In or At
by: Christine

Dear Diana,

When do you use In and On when referring to dates like:
"The meeting was held on/in February 25, 2014""The meeting will be on/in March 25, 2014".

Am quite confused.

Hi Christine,
No worries. Let me explain.

When we talk about a specific date we always use ON. If we talk about a month we say IN that month. If we talk about a day of the week we say ON. We also use IN for a year (IN 2014).


We have a meeting ON Thursday.
The presentation will be IN November.
I need to fly to Paris ON the 25th.
I started working here IN 2008.

Notice that in your question you mentioned both the date and the month. Even though you mention the month, you are speaking about the specific date so we use ON.

I will be having class on March 16th.

I hope that helps!

Dec 02, 2013
the correct usage of in and at in expressing an address or location
by: niña

I wanted to learn about the correct usage of in and at in expressing a certain address. I learned a lot in your page.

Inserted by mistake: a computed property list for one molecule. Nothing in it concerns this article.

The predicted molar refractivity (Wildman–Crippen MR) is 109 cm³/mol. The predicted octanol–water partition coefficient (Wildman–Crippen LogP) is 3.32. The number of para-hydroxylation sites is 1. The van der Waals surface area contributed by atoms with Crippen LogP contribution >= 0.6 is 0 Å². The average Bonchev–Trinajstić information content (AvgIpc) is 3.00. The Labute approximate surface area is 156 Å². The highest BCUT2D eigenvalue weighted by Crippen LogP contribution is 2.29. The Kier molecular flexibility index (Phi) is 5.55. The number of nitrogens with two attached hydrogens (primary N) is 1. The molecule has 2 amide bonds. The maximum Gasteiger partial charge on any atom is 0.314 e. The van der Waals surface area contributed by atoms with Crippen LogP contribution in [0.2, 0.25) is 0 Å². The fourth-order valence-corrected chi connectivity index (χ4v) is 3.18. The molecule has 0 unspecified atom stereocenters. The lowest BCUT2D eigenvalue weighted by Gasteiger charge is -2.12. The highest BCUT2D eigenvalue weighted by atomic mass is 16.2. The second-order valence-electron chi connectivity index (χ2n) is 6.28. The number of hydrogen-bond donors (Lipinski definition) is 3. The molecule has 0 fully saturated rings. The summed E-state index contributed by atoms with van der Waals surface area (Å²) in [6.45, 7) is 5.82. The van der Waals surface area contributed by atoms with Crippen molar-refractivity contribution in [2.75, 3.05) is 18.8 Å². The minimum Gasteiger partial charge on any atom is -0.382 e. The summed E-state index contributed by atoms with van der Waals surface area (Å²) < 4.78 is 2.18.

Feb 18, 2013
More questions on/about grammar
by: Vanessa


I have the same question with Dickson too. (Should I say same question as Dickson or with?)

And this is probably a bit off the title, but I seem unable to find anywhere better on this site than here to ask questions about English grammar (grammar or grammars?).

Could you also tell me the difference between in a team/group and on a team/group?

And since I have touched (on?) the preposition 'on', I am also a bit puzzled by a news report I read today which was titled '...stock market expected to open high on China'. Why a 'on' here?